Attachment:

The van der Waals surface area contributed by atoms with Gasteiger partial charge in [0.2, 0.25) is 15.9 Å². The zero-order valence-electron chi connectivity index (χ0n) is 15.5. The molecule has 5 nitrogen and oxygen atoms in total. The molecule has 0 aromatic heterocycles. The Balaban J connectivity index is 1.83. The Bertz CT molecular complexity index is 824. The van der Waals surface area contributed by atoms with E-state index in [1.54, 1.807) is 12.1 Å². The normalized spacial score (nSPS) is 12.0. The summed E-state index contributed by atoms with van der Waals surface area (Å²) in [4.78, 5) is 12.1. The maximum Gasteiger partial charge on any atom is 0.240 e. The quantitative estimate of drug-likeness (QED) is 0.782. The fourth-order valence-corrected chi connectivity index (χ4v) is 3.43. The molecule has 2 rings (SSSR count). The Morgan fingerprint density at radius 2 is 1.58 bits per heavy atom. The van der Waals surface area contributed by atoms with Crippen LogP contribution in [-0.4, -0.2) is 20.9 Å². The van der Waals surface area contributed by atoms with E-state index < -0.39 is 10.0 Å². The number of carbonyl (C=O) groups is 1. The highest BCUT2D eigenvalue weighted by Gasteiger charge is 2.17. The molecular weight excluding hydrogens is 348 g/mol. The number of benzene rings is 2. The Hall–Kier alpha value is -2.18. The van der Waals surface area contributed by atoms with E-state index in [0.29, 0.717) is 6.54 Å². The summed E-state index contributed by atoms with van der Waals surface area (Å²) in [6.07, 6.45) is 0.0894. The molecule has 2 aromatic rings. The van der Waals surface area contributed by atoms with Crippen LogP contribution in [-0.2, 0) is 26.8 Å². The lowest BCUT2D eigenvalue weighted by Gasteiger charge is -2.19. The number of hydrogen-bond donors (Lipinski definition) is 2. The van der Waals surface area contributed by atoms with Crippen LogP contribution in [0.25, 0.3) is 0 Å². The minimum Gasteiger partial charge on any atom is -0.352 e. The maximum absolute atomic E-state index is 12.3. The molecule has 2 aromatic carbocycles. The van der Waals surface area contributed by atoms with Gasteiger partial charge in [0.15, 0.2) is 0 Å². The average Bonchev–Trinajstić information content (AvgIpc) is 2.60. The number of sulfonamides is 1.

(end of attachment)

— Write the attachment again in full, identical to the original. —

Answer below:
The van der Waals surface area contributed by atoms with Gasteiger partial charge in [0.2, 0.25) is 15.9 Å². The zero-order valence-electron chi connectivity index (χ0n) is 15.5. The molecule has 5 nitrogen and oxygen atoms in total. The molecule has 0 aromatic heterocycles. The Balaban J connectivity index is 1.83. The Bertz CT molecular complexity index is 824. The van der Waals surface area contributed by atoms with E-state index in [1.54, 1.807) is 12.1 Å². The normalized spacial score (nSPS) is 12.0. The summed E-state index contributed by atoms with van der Waals surface area (Å²) in [4.78, 5) is 12.1. The maximum Gasteiger partial charge on any atom is 0.240 e. The quantitative estimate of drug-likeness (QED) is 0.782. The fourth-order valence-corrected chi connectivity index (χ4v) is 3.43. The molecule has 2 rings (SSSR count). The Morgan fingerprint density at radius 2 is 1.58 bits per heavy atom. The van der Waals surface area contributed by atoms with Crippen LogP contribution in [-0.4, -0.2) is 20.9 Å². The van der Waals surface area contributed by atoms with E-state index < -0.39 is 10.0 Å². The number of carbonyl (C=O) groups is 1. The highest BCUT2D eigenvalue weighted by Gasteiger charge is 2.17. The molecular weight excluding hydrogens is 348 g/mol. The number of benzene rings is 2. The Hall–Kier alpha value is -2.18. The van der Waals surface area contributed by atoms with E-state index in [0.29, 0.717) is 6.54 Å². The summed E-state index contributed by atoms with van der Waals surface area (Å²) in [6.07, 6.45) is 0.0894. The molecule has 2 aromatic rings. The van der Waals surface area contributed by atoms with Crippen LogP contribution in [-0.2, 0) is 26.8 Å². The lowest BCUT2D eigenvalue weighted by Gasteiger charge is -2.19. The number of hydrogen-bond donors (Lipinski definition) is 2. The van der Waals surface area contributed by atoms with Crippen LogP contribution in [0.25, 0.3) is 0 Å². The minimum Gasteiger partial charge on any atom is -0.352 e. The maximum absolute atomic E-state index is 12.3. The molecule has 2 aromatic carbocycles. The van der Waals surface area contributed by atoms with Gasteiger partial charge in [0.15, 0.2) is 0 Å². The average Bonchev–Trinajstić information content (AvgIpc) is 2.60. The number of sulfonamides is 1.